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What next for libel reform in Britain?

Recent reforms to UK libel law look set to encouarge greater freedom of expression. The coming months will be pivotal in determining how they are put into practice. 

Robert Sharp
7 May 2013

During the course of the three-and-a-half year Libel Reform Campaign, I've spoken to dozens of ordinary people who have had their free speech curtailed by the English law of libel. One of those was a school governor, who had been involved in a public campaign against a major property development next to the school. After preparing a press release on the issue outlining the school's objections, the man received an ominous e-mail back from the property developer: "I suggest you choose your words very carefully".

The school governor was unsettled. "Is the reply innocuous? Or a threat?" he asked me. In the end, he chose not to send his press release after all. "I played safe, I have a family" he said.

Here lies the libel 'chill'. The complex and costly law does not only affect the traditional media outlets. It suppresses the contributions of citizens who do not consider themselves to be journalists, and who do not consider their online discussions to be 'publishing'. "Tip of the iceberg" is an overused cliche, but it is apt when discussing libel. For every high profile case that is actually fought in the High Court, there are dozens more that are settled behind closed doors, and thousands of everyday acts of 'privatised' censorship that allow those with wealth and power to shut down criticism.

In many ways, the recent Defamation Act will discourage the worst abuses of our libel law, and chill the chillers. The claimant has to show that they have actually been harmed by a defamatory comment (which was not previously a requirement). There are toughened defences of truth, opinion, and a new public interest that gives more leeway to publishers of all sizes to ask questions of those in power, and draw inferences, if they believe that doing so is in the public interest. Operators of websites and forums will not be held liable for the articles and comments posted by others, so long as they follow a set procedure to let the author know of any complaint.  'Libel Tourism' (where foreign defendants are forced to defend a libel claim in the London courts) is curtailed.  Peer-reviewed publications now have very strong protections, which should allow doctors and scientists to publish the results of their research, without fear of a writ from the pharmaceutical and technology companies whose products they criticise.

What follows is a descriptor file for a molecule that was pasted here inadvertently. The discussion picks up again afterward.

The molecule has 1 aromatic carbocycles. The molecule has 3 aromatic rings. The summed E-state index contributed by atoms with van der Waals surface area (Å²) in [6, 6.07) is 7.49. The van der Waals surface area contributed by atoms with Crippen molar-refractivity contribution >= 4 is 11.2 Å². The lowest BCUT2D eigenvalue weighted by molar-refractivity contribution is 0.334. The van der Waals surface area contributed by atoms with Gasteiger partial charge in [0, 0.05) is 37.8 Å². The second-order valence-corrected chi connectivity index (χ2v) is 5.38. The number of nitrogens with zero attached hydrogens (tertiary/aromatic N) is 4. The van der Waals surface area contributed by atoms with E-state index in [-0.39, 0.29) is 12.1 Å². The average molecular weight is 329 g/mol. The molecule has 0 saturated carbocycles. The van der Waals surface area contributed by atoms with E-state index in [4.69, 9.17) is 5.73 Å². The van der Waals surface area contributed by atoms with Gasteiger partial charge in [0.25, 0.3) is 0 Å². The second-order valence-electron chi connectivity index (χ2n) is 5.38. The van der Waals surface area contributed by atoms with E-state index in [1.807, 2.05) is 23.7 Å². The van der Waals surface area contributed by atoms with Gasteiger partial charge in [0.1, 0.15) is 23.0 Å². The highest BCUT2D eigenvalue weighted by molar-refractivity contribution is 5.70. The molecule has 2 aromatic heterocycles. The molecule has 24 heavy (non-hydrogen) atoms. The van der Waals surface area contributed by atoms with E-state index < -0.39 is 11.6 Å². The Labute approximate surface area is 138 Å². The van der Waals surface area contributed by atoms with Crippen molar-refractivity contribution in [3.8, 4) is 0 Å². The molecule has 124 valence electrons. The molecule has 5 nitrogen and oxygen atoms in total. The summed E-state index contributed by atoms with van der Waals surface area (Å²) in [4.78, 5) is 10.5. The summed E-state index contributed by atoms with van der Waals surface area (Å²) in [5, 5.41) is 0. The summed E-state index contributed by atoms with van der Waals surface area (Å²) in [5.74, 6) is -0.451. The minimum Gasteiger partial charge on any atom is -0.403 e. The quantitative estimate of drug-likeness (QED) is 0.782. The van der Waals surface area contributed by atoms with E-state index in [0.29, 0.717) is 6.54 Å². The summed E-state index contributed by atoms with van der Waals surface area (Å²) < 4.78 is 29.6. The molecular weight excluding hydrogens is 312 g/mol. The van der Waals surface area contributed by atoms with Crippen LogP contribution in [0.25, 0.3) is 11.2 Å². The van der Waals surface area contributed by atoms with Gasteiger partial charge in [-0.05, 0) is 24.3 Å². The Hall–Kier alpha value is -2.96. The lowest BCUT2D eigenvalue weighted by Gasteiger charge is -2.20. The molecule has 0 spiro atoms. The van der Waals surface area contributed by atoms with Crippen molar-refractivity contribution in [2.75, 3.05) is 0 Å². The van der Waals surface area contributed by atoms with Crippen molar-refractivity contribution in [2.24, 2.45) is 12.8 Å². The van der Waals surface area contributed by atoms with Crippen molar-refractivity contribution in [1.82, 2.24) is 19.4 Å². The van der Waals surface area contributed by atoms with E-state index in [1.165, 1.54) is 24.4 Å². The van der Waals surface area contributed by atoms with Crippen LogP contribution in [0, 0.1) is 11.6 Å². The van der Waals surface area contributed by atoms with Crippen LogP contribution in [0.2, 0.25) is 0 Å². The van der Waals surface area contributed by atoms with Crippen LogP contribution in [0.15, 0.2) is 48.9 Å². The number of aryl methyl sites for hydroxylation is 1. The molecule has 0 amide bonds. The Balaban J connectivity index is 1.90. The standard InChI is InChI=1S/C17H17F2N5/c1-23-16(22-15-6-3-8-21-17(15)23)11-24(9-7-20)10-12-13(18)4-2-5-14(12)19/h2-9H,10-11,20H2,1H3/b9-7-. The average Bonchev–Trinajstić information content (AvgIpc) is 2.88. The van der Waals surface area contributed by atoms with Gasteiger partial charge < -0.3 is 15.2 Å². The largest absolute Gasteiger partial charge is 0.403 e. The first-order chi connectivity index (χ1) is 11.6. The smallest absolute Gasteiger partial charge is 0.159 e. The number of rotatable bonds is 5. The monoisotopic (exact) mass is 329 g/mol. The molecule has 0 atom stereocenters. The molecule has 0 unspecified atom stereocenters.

Taken together, these reforms should shift the centre of gravity of our libel laws towards greater free expression. Case law will soon establish better free speech precedents, and the new clarity and certainty in the law will embolden publishers of all sizes.  Investigative journalists will have more confidence in exploring difficult areas, and human rights NGOs like Human Rights Watch and Global Witness (who regularly receive legal threats when publishing reports) will be emboldened.  Meanwhile, local bloggers can check their writing against the clear defences on the face of the Act, rather than having to pay a solicitor to wade through the common law.  More such bloggers will make the decision to publish rather than keep quiet.  A crucial task for Libel Reform campaigners now is to publicise the new defences as widely as possible, so the 'long-tail' of citizens who comment on local issues will know where they stand.